Referring now to FIGURE 4, a copper tubing or sleeve 20 is inserted within the pipe or sleeve 10, and, for the purpose of easy insertion, the outer diameter of the copper sleeve is at least a few thousandths of an inch smaller than the inner diameter of the ferrous sleeve 10. The difference in the diameters of the sleeves is exaggerated in FIGURE "4 so that the essence of the invention will be more evident. After the sleeve 20 is inserted within sleeve 10, an apparatus 30 mechanically expands the sleeve 20 into tight physical contact with the sleeve 10. A variety of arrangements could be utilized for expanding the copper sleeve 20; however, in accordance with the preferred embodiment of the invention, there is provided a mandrel 32 having an external surface 34 tapering outwardly from left to right. The mandrel 32 is fixedly secured in a given position by a rod 26 secured onto a physical restraint 38.
In front of the mandrel 32 there is provided a multitu-rn induction coil 40 connected across a high frequency power source, schematically represented as a generator 42. At the end of the composite sleeve structure, beyond the coil 40, there is provided a sleeve pulling mechanism 50. This mechanism is schematically shown as including a clamp 52 for engaging the outer surface of sleeve 10 and a clamp 54 for engaging the inner surface of sleeve 20. These clamps are illustrated schematically as dashed lines because a variety of clamping arrangements could be used without departing from the intended spirit and scope of the present invention. The clamps 52, 54 arev secured onto a puller 56 which may take a variety of structural forms, such as a rod and cylinder or a chain and pulley. Such pullers are well known in the art of extruding pipe and similar elongated elements.
In operation, the mandrel 32 expands sleeve 20 into tight engagement with the inner layer 12 of sleeve 10 as the puller 56 pulls the sleeves 10; 20 past the mandrel. Thereafter, the induction heating coil 40 raises the temperature of the tightly engaged sleeves 10, 20 by inducing current flow within the sleeve structure in a manner well known in the induction heating art. As the temperatures of the sleeves increase, the copper sleeve tends to expand outwardly a greater amount than the outer sleeve 10; therefore, an extremely high pressure is exerted between sleeve 20 and the zinc layer 12. The temperature of layer 12 is increased substantially above the melting point of the metal forming the layer, but below the melting point of the sleeves 10, 20. In practice, the temperature of layer 12 is increased to approximately 1700- 1900 F. This temperature is substantially below the melting temperature of the sleeve and somewhat below the melting temperature of sleeve 20.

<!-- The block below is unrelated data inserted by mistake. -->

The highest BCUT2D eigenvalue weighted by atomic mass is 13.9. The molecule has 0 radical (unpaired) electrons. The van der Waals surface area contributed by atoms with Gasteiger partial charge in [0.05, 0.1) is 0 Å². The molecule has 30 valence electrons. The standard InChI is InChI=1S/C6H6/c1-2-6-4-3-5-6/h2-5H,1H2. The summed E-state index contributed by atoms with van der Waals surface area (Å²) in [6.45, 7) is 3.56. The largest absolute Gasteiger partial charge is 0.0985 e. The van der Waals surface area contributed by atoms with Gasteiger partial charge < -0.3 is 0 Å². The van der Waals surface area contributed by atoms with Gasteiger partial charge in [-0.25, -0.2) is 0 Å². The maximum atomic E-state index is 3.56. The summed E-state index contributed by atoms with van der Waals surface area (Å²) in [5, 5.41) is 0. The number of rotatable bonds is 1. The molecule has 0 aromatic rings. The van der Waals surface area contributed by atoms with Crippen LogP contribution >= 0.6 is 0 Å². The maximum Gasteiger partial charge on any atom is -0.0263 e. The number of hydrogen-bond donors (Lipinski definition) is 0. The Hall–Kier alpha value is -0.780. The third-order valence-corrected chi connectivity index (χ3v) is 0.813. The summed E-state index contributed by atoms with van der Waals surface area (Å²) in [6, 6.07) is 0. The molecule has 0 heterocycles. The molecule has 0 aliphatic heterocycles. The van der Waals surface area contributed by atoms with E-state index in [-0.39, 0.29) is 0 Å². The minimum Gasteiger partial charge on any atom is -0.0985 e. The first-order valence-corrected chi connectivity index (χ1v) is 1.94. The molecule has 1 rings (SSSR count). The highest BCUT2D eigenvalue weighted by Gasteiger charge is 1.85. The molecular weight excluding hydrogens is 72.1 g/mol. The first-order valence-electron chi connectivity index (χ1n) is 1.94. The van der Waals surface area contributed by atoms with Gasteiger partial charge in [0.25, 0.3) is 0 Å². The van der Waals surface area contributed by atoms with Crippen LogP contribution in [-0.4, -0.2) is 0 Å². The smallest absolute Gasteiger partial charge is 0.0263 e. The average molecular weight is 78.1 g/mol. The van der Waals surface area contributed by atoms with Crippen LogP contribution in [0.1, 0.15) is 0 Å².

As the layer 12 is heated to a temperature substantially above its melting temperature, the layer 12 tends to liquefy; however, during this liquefaction the copper forming sleeve starts to dissolve in or alloy with the metal, such as zinc, forming layer 12. As shown in the graph of FIGURE 6A, when the alloying process increases the amount of copper dissolved in or alloyed with layer 12, the solidification temperature of the resulting alloy adjacent sleeve 20 increases toward the heated temperature of layer 12. This causes a solidification of the alloyed layer 12 so that an alloy of copper and zinc is formed at the boundary between layer 12 and sleeve 20. Referring again to FIGURE 6A, it is noted that the alloyed inner face or bond between layer 12 and pipe 10, formed during the previous galvanizing operation, does not liquefy because the solidification temperature of this alloyed bond is not reached during the heating step. If there is a tendency for the bond between layer 12 and pipe 10 to liquefy, this only increases the alloying of the zinc with the iron to further increase the solidification temperature of this particular region in layer 12. Because of the difference in thermal expansion, during the alloying of layer 12 with the copper in sleeve 20, a high pressure is maintained on the layer 12 during the alloying process.